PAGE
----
Art Glazes are a vitreous coating that improves durability and aesthetics of the product. Technological advancement with time is demanding new ceramic products with improved technical properties like jonquil yellow or bole brown which are typical aventurine glazes. Some effect glazes also product crystals like aventurine glaze.
The elements capable of crystallizing as metal or oxide, to provide the aventurine effect are Cr, Fe, Ni, Cu, Mn. The best metal oxide content varies for each type of composition. If low in the glaze - does not produce the effect, if it is excessive, large crystals can form in the surface and produce a metallic appearance instead of the sought-after effect. The firing process used to obtain these glazes usually consists of two stages: For dissolving the metallic oxide in the melt, followed by slow controlled cooling that allows the laminar crystals to form or, otherwise, certain dwell time at a lower temperature, where the crystalline growth rate is high. The duration is long. In order to obtain the aventurine effect, it is not only important for the hematites to devitrify, but these must also form laminar crystals of sufficient size to produce intense reflections when they are illuminated at the appropriate angle. The effect of crystallization temperature on glaze appearance is very pronounced in the range between 900ºC and 1100ºC.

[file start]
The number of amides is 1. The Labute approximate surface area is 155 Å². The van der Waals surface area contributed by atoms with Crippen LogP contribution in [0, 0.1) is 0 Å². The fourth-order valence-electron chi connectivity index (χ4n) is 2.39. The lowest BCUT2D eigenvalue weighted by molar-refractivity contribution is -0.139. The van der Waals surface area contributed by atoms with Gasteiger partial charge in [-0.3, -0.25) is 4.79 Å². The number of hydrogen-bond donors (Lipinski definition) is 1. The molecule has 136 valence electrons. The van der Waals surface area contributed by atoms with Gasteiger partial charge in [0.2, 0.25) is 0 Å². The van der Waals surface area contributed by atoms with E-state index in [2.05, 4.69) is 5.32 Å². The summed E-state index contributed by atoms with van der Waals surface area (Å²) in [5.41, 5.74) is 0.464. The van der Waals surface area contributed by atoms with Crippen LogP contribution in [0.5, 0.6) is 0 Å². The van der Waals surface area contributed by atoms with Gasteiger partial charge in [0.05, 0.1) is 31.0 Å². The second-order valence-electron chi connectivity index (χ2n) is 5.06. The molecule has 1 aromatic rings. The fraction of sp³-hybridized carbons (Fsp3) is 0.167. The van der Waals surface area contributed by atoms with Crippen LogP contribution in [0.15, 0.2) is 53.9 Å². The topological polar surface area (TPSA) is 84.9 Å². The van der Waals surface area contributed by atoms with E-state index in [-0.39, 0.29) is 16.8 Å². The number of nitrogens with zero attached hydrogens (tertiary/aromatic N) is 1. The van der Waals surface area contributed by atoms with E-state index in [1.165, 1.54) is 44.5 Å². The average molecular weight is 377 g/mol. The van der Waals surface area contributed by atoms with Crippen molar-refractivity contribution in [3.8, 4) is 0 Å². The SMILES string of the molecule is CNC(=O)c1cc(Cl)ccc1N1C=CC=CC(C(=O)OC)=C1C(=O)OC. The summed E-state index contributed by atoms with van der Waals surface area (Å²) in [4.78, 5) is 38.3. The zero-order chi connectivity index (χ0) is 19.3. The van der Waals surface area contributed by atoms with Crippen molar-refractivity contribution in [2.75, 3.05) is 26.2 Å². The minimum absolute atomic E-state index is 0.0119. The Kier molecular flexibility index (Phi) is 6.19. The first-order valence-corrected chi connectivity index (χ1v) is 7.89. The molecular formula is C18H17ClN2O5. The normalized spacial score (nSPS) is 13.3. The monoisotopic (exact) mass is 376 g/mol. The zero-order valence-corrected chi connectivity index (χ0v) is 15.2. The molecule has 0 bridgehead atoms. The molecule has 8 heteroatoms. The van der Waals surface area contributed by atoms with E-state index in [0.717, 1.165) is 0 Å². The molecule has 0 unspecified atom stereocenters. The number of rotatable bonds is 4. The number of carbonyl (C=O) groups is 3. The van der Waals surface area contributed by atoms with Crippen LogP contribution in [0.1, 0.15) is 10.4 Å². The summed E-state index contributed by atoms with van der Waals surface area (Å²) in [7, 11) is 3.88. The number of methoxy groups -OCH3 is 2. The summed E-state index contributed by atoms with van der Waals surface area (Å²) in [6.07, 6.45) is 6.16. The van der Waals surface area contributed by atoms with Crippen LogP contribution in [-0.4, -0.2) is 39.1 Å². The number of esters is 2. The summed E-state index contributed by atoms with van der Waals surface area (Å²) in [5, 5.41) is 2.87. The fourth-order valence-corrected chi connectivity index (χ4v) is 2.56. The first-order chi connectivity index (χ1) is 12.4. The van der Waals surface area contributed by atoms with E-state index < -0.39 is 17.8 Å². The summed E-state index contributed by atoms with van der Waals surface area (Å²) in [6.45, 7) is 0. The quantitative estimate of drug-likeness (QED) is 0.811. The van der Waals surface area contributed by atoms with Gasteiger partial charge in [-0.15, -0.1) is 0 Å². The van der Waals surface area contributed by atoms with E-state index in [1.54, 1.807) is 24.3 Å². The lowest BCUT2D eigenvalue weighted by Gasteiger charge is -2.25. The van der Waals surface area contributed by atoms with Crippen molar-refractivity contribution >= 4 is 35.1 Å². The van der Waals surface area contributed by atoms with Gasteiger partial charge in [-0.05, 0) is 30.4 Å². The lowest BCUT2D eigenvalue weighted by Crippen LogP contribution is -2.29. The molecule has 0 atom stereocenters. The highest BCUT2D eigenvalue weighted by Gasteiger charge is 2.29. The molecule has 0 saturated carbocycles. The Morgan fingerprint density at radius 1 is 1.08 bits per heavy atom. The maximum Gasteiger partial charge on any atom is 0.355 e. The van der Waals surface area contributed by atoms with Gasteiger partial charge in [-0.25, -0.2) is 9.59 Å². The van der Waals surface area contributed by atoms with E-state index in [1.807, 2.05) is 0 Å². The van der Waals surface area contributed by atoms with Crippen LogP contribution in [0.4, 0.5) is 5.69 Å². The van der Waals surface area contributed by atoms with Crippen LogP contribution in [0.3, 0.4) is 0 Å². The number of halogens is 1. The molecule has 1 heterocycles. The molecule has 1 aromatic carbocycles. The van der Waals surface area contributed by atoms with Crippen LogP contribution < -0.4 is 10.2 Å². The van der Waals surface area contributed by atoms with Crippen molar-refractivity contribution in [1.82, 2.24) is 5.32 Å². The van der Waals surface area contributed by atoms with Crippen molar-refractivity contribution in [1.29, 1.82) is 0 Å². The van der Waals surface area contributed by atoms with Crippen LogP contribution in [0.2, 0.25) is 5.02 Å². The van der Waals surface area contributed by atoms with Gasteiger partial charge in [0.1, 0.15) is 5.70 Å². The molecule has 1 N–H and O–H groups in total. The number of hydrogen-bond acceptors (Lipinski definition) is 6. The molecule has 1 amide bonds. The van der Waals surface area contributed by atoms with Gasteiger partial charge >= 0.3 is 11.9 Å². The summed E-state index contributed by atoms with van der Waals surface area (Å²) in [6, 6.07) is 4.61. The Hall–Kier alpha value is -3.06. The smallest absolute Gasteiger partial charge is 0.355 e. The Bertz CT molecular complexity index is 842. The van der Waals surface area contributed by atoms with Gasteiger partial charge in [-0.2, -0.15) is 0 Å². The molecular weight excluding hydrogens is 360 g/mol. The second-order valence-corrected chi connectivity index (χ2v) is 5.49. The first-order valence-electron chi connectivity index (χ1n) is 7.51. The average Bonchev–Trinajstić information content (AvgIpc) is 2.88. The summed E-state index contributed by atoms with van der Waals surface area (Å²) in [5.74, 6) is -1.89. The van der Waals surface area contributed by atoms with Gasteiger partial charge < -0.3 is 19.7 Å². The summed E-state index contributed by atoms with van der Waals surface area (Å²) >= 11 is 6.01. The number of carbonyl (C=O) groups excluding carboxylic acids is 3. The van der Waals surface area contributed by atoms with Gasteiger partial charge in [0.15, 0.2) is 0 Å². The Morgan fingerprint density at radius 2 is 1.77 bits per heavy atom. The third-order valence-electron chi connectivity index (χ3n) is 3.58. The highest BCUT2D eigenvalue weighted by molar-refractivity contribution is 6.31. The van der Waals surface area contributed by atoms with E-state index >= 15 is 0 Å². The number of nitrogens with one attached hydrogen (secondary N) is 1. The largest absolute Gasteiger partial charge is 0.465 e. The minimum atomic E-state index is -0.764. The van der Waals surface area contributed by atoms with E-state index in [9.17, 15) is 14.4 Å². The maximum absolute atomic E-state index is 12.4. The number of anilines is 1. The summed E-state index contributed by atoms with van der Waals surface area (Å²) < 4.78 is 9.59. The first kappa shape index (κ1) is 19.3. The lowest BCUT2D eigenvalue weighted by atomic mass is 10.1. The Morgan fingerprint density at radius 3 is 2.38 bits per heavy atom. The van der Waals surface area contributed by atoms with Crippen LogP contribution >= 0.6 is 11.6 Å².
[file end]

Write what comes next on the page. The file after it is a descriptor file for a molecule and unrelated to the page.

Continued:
The mechanism involved in producing the aventurine effect in glazes with iron oxides, in which these oxides have been introduced as raw materials in the glaze composition, entails two steps: dissolution in the melt.